Regional Patent Office: Eight Years in the Making

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October 21  |  Federal Issues  |   Carl Guardino

Here’s food for thought . . . Good things may come to those who wait, but only the things left by those who hustle.

Those famous and fitting words by President Abraham Lincoln, himself an inventor and entrepreneur, could not be more appropriate when describing our recent success – eight years in the making – in securing a regional U.S. Patent and trademark Office in Silicon Valley, which opened for business on Thursday, October 15.

For the first 225 years of America’s U.S. patent system, an innovator or inventor needed to travel to Alexandria, Virginia if he or she needed to meet directly with a patent examiner or judge. Few young entrepreneurs can invest the time or treasure for such a trip, placing at-risk the protection of their intellectual property and inventions.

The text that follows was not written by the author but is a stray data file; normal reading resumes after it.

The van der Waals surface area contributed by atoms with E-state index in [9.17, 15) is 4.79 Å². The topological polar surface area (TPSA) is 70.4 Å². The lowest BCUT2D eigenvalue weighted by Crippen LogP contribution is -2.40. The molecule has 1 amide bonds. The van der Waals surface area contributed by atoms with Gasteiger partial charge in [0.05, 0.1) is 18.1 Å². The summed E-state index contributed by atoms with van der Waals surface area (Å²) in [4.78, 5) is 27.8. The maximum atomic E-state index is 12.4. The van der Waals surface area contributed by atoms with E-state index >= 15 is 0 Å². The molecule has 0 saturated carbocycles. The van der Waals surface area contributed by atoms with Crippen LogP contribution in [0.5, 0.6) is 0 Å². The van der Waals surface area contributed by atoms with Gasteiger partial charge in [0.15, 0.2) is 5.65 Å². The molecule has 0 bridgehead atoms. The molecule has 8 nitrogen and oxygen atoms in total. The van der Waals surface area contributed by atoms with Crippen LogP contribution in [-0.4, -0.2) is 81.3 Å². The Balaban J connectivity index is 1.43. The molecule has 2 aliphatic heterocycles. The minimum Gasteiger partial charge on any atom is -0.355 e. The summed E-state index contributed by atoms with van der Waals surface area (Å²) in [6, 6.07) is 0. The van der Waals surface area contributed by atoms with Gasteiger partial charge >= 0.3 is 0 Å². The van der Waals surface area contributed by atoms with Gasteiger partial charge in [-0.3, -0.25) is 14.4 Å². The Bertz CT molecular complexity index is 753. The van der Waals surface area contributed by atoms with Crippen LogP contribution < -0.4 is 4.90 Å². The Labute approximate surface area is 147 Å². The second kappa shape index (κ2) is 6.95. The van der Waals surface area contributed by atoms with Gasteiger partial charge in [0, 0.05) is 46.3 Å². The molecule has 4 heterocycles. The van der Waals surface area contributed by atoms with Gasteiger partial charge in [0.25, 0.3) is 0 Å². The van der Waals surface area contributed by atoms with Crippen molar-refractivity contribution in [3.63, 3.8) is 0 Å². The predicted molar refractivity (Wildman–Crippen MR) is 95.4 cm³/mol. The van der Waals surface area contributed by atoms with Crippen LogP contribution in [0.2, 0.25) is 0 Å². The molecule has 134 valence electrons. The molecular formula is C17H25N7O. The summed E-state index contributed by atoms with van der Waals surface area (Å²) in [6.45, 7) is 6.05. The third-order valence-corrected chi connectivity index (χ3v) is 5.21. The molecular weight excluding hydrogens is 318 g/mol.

That all changed last week in Silicon Valley, with the opening of the new office in San Jose with 80 patent examiners and 20 patent judges.

Like most successes, this one was not secured over night. It took roughly 2,920 days, including passing federal legislation signed by the President in 2011, competing against 500 other bids for only three competitively selected regional patent offices, and enduring budget shortfalls and sequesters.

Silicon Valley, which is already home to 1 of every 10 patents filed in the United States, is now also home to a much needed regional patent office.

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